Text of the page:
|"Only dull people are brilliant at breakfast"
|"The liberal soul shall be made fat, and he that watereth, shall be watered also himself."
-- Proverbs 11:25
After weeks of secretive talks, a bipartisan group in the Senate edged closer Monday to a health care compromise that omits two key Democratic priorities but incorporates provisions to slow the explosive rise in medical costs, officials said.
These officials said participants were on track to exclude a requirement many congressional Democrats seek for businesses to offer coverage to their workers. Nor would there be a provision for a government insurance option, despite President Barack Obama's support for such a plan.
The three Democrats and three Republicans from the Senate Finance Committee were considering a tax of as much as 35 percent on very high-cost insurance policies, part of an attempt to rein in rapid escalation of costs. Also likely to be included in any deal was creation of a commission charged with slowing the growth of Medicare through recommendations that would take effect automatically unless overturned by Congress.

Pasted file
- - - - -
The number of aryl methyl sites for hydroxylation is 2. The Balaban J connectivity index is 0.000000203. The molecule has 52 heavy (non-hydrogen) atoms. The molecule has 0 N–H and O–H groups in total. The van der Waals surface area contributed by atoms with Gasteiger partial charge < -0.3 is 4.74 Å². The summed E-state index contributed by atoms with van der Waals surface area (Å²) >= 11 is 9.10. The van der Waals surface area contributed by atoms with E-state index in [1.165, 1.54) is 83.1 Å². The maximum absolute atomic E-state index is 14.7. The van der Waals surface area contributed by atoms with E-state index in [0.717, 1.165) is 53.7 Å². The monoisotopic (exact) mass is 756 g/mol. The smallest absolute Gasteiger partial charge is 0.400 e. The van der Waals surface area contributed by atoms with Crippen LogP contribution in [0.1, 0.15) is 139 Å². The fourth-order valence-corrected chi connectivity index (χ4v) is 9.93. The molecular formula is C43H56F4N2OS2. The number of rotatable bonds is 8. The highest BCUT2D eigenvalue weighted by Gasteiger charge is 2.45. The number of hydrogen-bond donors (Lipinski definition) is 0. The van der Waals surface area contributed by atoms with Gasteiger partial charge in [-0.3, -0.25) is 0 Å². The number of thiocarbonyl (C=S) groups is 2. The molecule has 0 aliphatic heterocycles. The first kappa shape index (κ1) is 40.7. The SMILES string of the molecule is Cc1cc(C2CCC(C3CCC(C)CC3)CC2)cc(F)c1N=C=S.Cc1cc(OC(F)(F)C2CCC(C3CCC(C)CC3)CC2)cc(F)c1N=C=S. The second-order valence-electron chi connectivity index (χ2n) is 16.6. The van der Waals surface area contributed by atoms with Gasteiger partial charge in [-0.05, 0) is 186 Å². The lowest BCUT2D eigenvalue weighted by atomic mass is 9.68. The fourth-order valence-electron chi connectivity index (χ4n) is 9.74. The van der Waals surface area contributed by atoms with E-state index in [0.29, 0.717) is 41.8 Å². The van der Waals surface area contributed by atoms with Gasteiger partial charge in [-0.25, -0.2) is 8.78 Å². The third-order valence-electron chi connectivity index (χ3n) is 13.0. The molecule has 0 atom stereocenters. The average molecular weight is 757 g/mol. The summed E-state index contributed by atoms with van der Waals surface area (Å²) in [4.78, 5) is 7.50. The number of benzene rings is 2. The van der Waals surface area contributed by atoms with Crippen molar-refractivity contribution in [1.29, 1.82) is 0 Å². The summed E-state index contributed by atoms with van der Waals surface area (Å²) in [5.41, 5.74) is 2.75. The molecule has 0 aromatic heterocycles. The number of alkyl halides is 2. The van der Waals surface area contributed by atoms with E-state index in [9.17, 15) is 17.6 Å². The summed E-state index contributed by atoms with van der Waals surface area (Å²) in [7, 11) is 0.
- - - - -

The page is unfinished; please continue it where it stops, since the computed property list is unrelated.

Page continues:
"We're going to get agreement here," Sen. Max Baucus, D-Mont., the Finance Committee chairman, said Monday. "The group of six really wants to get to 'yes.'"
Obama has outlined two broad goals for legislation he is struggling to win from Congress: expansion of health insurance coverage to millions who lack it, and reining in increases in costs.
Like bills drafted by Democrats, the proposal under discussion by the six Finance Committee members would bar insurance companies from denying coverage to any applicant. Nor could insurers charge higher premiums on the basis of pre-existing medical conditions.